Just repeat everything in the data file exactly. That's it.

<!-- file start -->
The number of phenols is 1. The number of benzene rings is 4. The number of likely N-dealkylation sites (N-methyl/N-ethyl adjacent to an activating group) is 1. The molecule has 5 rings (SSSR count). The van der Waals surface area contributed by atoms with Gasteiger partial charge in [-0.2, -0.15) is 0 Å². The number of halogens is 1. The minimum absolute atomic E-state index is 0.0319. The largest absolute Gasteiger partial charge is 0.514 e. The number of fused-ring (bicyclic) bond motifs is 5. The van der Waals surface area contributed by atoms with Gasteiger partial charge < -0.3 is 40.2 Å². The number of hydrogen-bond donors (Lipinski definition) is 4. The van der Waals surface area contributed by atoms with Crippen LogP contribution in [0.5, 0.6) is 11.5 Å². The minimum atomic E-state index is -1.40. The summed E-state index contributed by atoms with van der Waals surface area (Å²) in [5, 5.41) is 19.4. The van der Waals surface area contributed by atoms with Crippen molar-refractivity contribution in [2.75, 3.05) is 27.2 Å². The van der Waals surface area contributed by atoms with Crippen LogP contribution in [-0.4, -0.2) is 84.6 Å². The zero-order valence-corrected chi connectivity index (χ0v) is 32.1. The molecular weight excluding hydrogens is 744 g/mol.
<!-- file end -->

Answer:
The number of phenols is 1. The number of benzene rings is 4. The number of likely N-dealkylation sites (N-methyl/N-ethyl adjacent to an activating group) is 1. The molecule has 5 rings (SSSR count). The van der Waals surface area contributed by atoms with Gasteiger partial charge in [-0.2, -0.15) is 0 Å². The number of halogens is 1. The minimum absolute atomic E-state index is 0.0319. The largest absolute Gasteiger partial charge is 0.514 e. The number of fused-ring (bicyclic) bond motifs is 5. The van der Waals surface area contributed by atoms with Gasteiger partial charge < -0.3 is 40.2 Å². The number of hydrogen-bond donors (Lipinski definition) is 4. The van der Waals surface area contributed by atoms with Crippen LogP contribution in [0.5, 0.6) is 11.5 Å². The minimum atomic E-state index is -1.40. The summed E-state index contributed by atoms with van der Waals surface area (Å²) in [5, 5.41) is 19.4. The van der Waals surface area contributed by atoms with Crippen molar-refractivity contribution in [2.75, 3.05) is 27.2 Å². The van der Waals surface area contributed by atoms with Crippen LogP contribution in [-0.4, -0.2) is 84.6 Å². The zero-order valence-corrected chi connectivity index (χ0v) is 32.1. The molecular weight excluding hydrogens is 744 g/mol.